When an unwelcome face from Kat’s past in England emerges—the beautiful and imposing Sarah Cherrington—Kat’s marriage is thrown into a tailspin. Now wealthy beyond anything she could have imagined as a girl, Sarah appears to have everything she could need or want. But Sarah has an agenda and she wants one more thing. Soon Kat and Scott are caught up in her devious games and power plays.
Against the backdrops of Southern California and Sussex, in spare and haunting prose, Mary McCluskey propels this domestic drama to its chilling conclusion. Amazon

~ ~ ~ ~ ~

First Chapter ~ First Paragraph ~ Intro

Chapter One

The narrow hotel bar, with its dull, disgusting light, ran alongside the crystal ballroom. Kat Hamilton, seated on a barstool at the far end of the room, slipped her fourth gin and tonic and wished that she could fade like a ghost into the wall. The formal attire pinched. She had worn only casual clothes since the funeral; on bad days she wore her nightshirt all day. On this evening, the classic black dress chafed against her skin, like a winter sweater on sunburn.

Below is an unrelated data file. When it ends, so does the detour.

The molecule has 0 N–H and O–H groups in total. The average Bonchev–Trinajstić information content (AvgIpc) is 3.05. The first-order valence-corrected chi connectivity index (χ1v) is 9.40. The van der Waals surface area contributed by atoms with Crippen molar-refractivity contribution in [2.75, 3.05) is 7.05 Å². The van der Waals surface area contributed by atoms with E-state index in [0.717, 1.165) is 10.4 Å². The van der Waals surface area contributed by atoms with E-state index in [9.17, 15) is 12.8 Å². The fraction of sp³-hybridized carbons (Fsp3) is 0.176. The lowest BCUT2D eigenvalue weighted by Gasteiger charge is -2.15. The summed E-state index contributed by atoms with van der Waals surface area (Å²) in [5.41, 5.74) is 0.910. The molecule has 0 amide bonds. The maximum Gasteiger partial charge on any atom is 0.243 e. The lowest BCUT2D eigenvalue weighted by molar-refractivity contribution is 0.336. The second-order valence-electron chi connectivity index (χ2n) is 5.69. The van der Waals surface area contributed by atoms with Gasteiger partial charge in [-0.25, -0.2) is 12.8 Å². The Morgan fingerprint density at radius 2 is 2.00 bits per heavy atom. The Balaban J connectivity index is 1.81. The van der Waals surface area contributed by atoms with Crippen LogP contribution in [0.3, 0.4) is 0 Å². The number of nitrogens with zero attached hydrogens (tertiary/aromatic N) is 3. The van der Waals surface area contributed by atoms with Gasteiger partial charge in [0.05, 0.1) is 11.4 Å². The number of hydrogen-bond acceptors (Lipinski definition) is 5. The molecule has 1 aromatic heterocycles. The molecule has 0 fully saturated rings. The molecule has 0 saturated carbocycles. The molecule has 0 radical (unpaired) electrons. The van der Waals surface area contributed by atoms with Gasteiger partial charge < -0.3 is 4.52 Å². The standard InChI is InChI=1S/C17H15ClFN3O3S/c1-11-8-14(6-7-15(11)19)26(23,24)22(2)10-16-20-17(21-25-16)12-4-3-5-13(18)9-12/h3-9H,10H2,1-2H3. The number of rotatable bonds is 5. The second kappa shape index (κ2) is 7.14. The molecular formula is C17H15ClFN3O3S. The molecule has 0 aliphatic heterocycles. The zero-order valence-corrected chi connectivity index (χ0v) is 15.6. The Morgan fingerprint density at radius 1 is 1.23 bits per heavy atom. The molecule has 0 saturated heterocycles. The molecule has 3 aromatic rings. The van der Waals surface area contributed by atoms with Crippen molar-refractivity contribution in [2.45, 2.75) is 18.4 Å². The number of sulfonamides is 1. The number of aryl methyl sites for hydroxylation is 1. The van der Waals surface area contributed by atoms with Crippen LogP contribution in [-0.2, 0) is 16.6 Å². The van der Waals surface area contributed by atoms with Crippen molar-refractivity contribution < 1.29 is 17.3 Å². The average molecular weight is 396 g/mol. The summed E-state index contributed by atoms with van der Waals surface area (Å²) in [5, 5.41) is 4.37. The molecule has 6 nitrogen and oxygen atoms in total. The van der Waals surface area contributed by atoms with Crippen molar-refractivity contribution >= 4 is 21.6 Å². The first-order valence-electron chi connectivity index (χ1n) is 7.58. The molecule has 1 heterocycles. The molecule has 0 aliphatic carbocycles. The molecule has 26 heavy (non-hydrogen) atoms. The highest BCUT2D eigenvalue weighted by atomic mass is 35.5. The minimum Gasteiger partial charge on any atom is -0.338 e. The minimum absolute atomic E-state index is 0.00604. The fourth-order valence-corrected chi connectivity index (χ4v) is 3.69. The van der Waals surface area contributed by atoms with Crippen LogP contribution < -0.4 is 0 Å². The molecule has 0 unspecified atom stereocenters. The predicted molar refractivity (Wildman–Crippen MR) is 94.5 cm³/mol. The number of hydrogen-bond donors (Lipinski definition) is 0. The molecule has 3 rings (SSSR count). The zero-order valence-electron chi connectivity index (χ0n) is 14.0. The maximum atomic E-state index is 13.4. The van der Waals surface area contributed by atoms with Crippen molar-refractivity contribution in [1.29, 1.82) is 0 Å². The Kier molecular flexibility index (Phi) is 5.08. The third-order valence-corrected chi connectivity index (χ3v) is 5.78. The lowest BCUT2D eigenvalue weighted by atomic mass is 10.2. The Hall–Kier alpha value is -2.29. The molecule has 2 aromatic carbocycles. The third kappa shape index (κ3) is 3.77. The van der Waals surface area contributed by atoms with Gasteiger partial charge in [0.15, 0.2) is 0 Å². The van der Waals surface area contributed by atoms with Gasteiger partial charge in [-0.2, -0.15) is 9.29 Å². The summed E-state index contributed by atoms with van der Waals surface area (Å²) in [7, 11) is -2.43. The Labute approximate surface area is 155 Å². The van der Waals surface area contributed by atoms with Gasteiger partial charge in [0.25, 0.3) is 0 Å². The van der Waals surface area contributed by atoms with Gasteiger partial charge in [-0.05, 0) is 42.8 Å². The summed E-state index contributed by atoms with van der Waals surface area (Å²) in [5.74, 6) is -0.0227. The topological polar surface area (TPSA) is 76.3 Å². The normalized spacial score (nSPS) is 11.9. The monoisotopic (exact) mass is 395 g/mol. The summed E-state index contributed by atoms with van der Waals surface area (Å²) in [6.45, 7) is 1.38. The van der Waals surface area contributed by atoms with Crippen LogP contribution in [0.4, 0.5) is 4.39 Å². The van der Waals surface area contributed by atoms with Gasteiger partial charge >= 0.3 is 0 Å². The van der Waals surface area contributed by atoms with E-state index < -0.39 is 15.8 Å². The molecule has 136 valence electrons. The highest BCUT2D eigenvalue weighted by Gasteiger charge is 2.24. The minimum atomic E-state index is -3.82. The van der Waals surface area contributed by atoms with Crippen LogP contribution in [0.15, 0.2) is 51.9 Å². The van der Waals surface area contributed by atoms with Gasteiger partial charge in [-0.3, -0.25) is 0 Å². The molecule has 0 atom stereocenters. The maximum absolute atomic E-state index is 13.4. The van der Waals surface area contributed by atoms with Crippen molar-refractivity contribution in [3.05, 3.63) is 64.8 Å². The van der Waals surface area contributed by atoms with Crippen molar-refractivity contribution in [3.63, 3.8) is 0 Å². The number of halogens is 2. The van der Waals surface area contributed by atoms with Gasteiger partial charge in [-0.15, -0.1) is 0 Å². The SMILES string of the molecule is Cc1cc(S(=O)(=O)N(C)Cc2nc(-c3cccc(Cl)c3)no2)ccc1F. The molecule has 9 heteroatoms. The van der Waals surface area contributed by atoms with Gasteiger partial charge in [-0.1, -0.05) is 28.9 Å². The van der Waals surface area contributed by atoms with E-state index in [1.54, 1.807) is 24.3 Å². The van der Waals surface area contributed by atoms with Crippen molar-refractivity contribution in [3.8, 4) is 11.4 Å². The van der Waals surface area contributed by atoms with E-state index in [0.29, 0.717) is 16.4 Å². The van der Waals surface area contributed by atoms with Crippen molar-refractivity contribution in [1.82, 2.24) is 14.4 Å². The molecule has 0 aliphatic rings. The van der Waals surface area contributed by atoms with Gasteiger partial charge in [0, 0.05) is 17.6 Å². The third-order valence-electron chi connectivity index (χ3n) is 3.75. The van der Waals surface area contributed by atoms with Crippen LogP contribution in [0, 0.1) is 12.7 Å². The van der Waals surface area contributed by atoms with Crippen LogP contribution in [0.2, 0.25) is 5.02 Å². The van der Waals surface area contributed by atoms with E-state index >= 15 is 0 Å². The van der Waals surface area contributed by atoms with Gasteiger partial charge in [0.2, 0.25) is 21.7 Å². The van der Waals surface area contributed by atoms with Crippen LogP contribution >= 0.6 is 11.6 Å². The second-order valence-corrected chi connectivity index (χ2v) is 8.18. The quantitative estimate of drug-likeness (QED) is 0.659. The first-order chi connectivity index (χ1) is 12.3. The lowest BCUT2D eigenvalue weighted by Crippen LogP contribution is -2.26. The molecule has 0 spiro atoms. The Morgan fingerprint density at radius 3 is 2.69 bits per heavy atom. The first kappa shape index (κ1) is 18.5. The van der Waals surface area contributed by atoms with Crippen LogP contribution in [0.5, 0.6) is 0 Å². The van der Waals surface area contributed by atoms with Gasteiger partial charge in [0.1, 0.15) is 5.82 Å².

This extract comes from a proof copy.

So what do you think? Would you keep reading?

Please leave your thoughts and links in the envelope below!

Posted in Weekly Posts

Weekly Wrap Up (May 29)

Weekly Wrap Up


Last Week on the Blog

I started the week with a review for one a contemporary fiction story with a dark edge; The Accidental Life of Greg Millar written by Aimee Alexander

On Tuesday I was part of the blog tour for Don’t You Cry by Mary Kubica, an excellent read in this, her third book. You can tell I like this author as her second book, Pretty Baby is sitting in my header picture!

And on Wednesday I kept you updated on my reading choices for the week which include two big names; Mark Billingham and Sharon Bolton.

My review of My Husband’s Wife by Jane Corry went up on publication day 26 May 2016

Friday saw me deciding what books I am going to read for Cathy 746 #20 Books of Summer – there is still time for you all to join in – Part 1 of my list is here

And I finished the week with what is probably my favourite crime fiction read of the year; Daisy In Chains by Sharon Bolton received the full five stars from yours truly in this review.



The eagle-eyed amongst you may have noticed my reading has slowed to a snail-like pace, this week’s excuse is I took a trip to London with my darling daughter, a birthday present to her and to get wedding accoutrements, including the dreaded hat for me. Thanks to a wonderful woman in Debenhams on Oxford Street the hat has now arrived in Jersey. The weekend saw us walk over 20,000 steps both days so exercise targets were met too.